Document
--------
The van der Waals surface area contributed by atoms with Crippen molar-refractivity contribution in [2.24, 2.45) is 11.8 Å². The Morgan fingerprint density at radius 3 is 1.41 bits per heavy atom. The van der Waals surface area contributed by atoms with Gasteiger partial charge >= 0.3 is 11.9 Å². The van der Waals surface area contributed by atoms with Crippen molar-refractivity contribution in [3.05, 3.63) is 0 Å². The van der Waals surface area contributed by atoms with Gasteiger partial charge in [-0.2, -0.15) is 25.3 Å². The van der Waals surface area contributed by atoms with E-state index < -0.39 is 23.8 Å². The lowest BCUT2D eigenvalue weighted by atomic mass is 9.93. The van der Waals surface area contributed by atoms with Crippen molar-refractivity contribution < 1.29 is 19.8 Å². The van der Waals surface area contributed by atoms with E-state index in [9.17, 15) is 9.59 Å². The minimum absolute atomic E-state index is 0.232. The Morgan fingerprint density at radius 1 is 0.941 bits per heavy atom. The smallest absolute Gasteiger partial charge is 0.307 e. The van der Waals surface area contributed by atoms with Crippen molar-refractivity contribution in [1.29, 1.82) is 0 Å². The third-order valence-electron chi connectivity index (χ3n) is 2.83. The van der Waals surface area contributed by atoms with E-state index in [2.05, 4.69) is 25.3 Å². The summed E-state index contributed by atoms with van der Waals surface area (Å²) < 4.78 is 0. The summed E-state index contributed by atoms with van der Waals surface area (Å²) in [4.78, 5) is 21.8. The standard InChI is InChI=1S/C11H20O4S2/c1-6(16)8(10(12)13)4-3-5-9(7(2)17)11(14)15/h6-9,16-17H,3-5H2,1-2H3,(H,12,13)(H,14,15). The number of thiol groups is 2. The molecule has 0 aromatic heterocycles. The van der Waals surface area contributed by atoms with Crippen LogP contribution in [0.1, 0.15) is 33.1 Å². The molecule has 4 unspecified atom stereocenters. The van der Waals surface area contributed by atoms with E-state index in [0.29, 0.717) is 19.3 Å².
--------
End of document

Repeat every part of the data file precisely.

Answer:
The van der Waals surface area contributed by atoms with Crippen molar-refractivity contribution in [2.24, 2.45) is 11.8 Å². The Morgan fingerprint density at radius 3 is 1.41 bits per heavy atom. The van der Waals surface area contributed by atoms with Gasteiger partial charge >= 0.3 is 11.9 Å². The van der Waals surface area contributed by atoms with Crippen molar-refractivity contribution in [3.05, 3.63) is 0 Å². The van der Waals surface area contributed by atoms with Gasteiger partial charge in [-0.2, -0.15) is 25.3 Å². The van der Waals surface area contributed by atoms with E-state index < -0.39 is 23.8 Å². The lowest BCUT2D eigenvalue weighted by atomic mass is 9.93. The van der Waals surface area contributed by atoms with Crippen molar-refractivity contribution < 1.29 is 19.8 Å². The van der Waals surface area contributed by atoms with E-state index in [9.17, 15) is 9.59 Å². The minimum absolute atomic E-state index is 0.232. The Morgan fingerprint density at radius 1 is 0.941 bits per heavy atom. The smallest absolute Gasteiger partial charge is 0.307 e. The van der Waals surface area contributed by atoms with Crippen molar-refractivity contribution in [1.29, 1.82) is 0 Å². The third-order valence-electron chi connectivity index (χ3n) is 2.83. The van der Waals surface area contributed by atoms with E-state index in [2.05, 4.69) is 25.3 Å². The summed E-state index contributed by atoms with van der Waals surface area (Å²) < 4.78 is 0. The summed E-state index contributed by atoms with van der Waals surface area (Å²) in [4.78, 5) is 21.8. The standard InChI is InChI=1S/C11H20O4S2/c1-6(16)8(10(12)13)4-3-5-9(7(2)17)11(14)15/h6-9,16-17H,3-5H2,1-2H3,(H,12,13)(H,14,15). The number of thiol groups is 2. The molecule has 0 aromatic heterocycles. The van der Waals surface area contributed by atoms with Crippen LogP contribution in [0.1, 0.15) is 33.1 Å². The molecule has 4 unspecified atom stereocenters. The van der Waals surface area contributed by atoms with E-state index in [0.29, 0.717) is 19.3 Å².